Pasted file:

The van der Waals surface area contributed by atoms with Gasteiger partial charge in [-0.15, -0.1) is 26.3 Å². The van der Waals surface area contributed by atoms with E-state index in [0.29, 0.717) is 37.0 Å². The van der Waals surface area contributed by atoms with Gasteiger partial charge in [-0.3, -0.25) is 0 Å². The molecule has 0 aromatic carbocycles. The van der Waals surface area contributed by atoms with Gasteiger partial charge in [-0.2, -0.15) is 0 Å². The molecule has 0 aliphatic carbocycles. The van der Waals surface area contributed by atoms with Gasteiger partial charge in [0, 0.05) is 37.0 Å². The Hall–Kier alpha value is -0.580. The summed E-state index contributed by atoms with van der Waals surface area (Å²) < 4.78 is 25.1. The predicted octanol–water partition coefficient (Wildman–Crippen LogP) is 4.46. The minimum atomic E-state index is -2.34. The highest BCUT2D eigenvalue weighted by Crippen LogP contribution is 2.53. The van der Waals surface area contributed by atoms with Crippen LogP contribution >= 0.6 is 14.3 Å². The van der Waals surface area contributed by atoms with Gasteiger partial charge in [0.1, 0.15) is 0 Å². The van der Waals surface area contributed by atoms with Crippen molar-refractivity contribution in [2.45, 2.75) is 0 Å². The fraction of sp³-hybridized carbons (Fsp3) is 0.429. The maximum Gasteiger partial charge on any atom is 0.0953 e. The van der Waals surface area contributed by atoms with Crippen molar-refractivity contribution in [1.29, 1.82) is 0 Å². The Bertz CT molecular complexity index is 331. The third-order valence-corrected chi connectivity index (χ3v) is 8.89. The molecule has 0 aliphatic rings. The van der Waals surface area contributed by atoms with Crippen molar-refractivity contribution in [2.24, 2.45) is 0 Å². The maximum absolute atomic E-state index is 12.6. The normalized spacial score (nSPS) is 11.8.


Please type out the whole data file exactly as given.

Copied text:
The van der Waals surface area contributed by atoms with Gasteiger partial charge in [-0.15, -0.1) is 26.3 Å². The van der Waals surface area contributed by atoms with E-state index in [0.29, 0.717) is 37.0 Å². The van der Waals surface area contributed by atoms with Gasteiger partial charge in [-0.3, -0.25) is 0 Å². The molecule has 0 aromatic carbocycles. The van der Waals surface area contributed by atoms with Gasteiger partial charge in [-0.2, -0.15) is 0 Å². The molecule has 0 aliphatic carbocycles. The van der Waals surface area contributed by atoms with Gasteiger partial charge in [0, 0.05) is 37.0 Å². The Hall–Kier alpha value is -0.580. The summed E-state index contributed by atoms with van der Waals surface area (Å²) < 4.78 is 25.1. The predicted octanol–water partition coefficient (Wildman–Crippen LogP) is 4.46. The minimum atomic E-state index is -2.34. The highest BCUT2D eigenvalue weighted by Crippen LogP contribution is 2.53. The van der Waals surface area contributed by atoms with Crippen LogP contribution >= 0.6 is 14.3 Å². The van der Waals surface area contributed by atoms with Gasteiger partial charge in [0.1, 0.15) is 0 Å². The van der Waals surface area contributed by atoms with Crippen molar-refractivity contribution in [2.45, 2.75) is 0 Å². The fraction of sp³-hybridized carbons (Fsp3) is 0.429. The maximum Gasteiger partial charge on any atom is 0.0953 e. The van der Waals surface area contributed by atoms with Crippen molar-refractivity contribution in [1.29, 1.82) is 0 Å². The Bertz CT molecular complexity index is 331. The third-order valence-corrected chi connectivity index (χ3v) is 8.89. The molecule has 0 aliphatic rings. The van der Waals surface area contributed by atoms with Crippen molar-refractivity contribution in [2.24, 2.45) is 0 Å². The maximum absolute atomic E-state index is 12.6. The normalized spacial score (nSPS) is 11.8.